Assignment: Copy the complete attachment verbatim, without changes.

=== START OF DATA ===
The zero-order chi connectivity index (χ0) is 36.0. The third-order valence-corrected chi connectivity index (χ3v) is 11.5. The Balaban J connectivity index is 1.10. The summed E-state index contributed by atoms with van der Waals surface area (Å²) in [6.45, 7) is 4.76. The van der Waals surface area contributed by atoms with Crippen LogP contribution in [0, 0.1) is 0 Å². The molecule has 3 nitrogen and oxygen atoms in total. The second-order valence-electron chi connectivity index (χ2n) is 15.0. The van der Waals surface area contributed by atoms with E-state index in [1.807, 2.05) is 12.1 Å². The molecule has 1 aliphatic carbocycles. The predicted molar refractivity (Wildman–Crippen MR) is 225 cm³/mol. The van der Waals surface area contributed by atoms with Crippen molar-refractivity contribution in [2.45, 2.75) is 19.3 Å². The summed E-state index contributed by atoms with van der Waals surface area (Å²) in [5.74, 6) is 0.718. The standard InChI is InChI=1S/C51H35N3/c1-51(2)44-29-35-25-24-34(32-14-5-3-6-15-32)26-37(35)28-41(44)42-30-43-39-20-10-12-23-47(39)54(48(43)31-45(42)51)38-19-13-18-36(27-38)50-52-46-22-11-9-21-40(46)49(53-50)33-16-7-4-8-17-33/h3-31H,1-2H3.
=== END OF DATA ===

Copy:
The zero-order chi connectivity index (χ0) is 36.0. The third-order valence-corrected chi connectivity index (χ3v) is 11.5. The Balaban J connectivity index is 1.10. The summed E-state index contributed by atoms with van der Waals surface area (Å²) in [6.45, 7) is 4.76. The van der Waals surface area contributed by atoms with Crippen LogP contribution in [0, 0.1) is 0 Å². The molecule has 3 nitrogen and oxygen atoms in total. The second-order valence-electron chi connectivity index (χ2n) is 15.0. The van der Waals surface area contributed by atoms with E-state index in [1.807, 2.05) is 12.1 Å². The molecule has 1 aliphatic carbocycles. The predicted molar refractivity (Wildman–Crippen MR) is 225 cm³/mol. The van der Waals surface area contributed by atoms with Crippen molar-refractivity contribution in [2.45, 2.75) is 19.3 Å². The summed E-state index contributed by atoms with van der Waals surface area (Å²) in [5.74, 6) is 0.718. The standard InChI is InChI=1S/C51H35N3/c1-51(2)44-29-35-25-24-34(32-14-5-3-6-15-32)26-37(35)28-41(44)42-30-43-39-20-10-12-23-47(39)54(48(43)31-45(42)51)38-19-13-18-36(27-38)50-52-46-22-11-9-21-40(46)49(53-50)33-16-7-4-8-17-33/h3-31H,1-2H3.